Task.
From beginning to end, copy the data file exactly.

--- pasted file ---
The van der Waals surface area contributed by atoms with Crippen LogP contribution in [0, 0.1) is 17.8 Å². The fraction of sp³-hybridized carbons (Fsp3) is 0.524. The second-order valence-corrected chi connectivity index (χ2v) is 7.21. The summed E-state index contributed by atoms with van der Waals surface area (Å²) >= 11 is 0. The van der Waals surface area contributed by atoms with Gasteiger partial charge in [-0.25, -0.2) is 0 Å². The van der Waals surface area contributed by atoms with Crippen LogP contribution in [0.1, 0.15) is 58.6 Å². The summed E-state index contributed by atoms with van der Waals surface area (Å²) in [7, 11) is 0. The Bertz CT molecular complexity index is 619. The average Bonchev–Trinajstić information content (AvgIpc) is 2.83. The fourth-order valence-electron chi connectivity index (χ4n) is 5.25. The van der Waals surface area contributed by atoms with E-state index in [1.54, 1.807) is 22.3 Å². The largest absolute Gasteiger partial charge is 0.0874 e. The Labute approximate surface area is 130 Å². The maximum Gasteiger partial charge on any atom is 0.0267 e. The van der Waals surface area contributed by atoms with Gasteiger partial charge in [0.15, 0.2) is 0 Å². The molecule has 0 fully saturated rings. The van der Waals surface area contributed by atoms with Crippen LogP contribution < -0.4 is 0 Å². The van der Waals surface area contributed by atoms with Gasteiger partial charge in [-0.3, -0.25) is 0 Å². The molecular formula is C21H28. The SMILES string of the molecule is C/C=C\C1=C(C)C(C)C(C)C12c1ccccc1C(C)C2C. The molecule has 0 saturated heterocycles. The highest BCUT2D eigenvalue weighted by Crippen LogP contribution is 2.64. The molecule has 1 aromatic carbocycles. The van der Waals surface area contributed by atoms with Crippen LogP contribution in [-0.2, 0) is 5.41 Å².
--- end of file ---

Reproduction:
The van der Waals surface area contributed by atoms with Crippen LogP contribution in [0, 0.1) is 17.8 Å². The fraction of sp³-hybridized carbons (Fsp3) is 0.524. The second-order valence-corrected chi connectivity index (χ2v) is 7.21. The summed E-state index contributed by atoms with van der Waals surface area (Å²) >= 11 is 0. The van der Waals surface area contributed by atoms with Gasteiger partial charge in [-0.25, -0.2) is 0 Å². The van der Waals surface area contributed by atoms with Crippen LogP contribution in [0.1, 0.15) is 58.6 Å². The summed E-state index contributed by atoms with van der Waals surface area (Å²) in [7, 11) is 0. The Bertz CT molecular complexity index is 619. The average Bonchev–Trinajstić information content (AvgIpc) is 2.83. The fourth-order valence-electron chi connectivity index (χ4n) is 5.25. The van der Waals surface area contributed by atoms with E-state index in [1.54, 1.807) is 22.3 Å². The largest absolute Gasteiger partial charge is 0.0874 e. The Labute approximate surface area is 130 Å². The maximum Gasteiger partial charge on any atom is 0.0267 e. The van der Waals surface area contributed by atoms with Gasteiger partial charge in [0.15, 0.2) is 0 Å². The molecule has 0 fully saturated rings. The van der Waals surface area contributed by atoms with Crippen LogP contribution < -0.4 is 0 Å². The van der Waals surface area contributed by atoms with Gasteiger partial charge in [-0.3, -0.25) is 0 Å². The molecular formula is C21H28. The SMILES string of the molecule is C/C=C\C1=C(C)C(C)C(C)C12c1ccccc1C(C)C2C. The molecule has 0 saturated heterocycles. The highest BCUT2D eigenvalue weighted by Crippen LogP contribution is 2.64. The molecule has 1 aromatic carbocycles. The van der Waals surface area contributed by atoms with Crippen LogP contribution in [-0.2, 0) is 5.41 Å².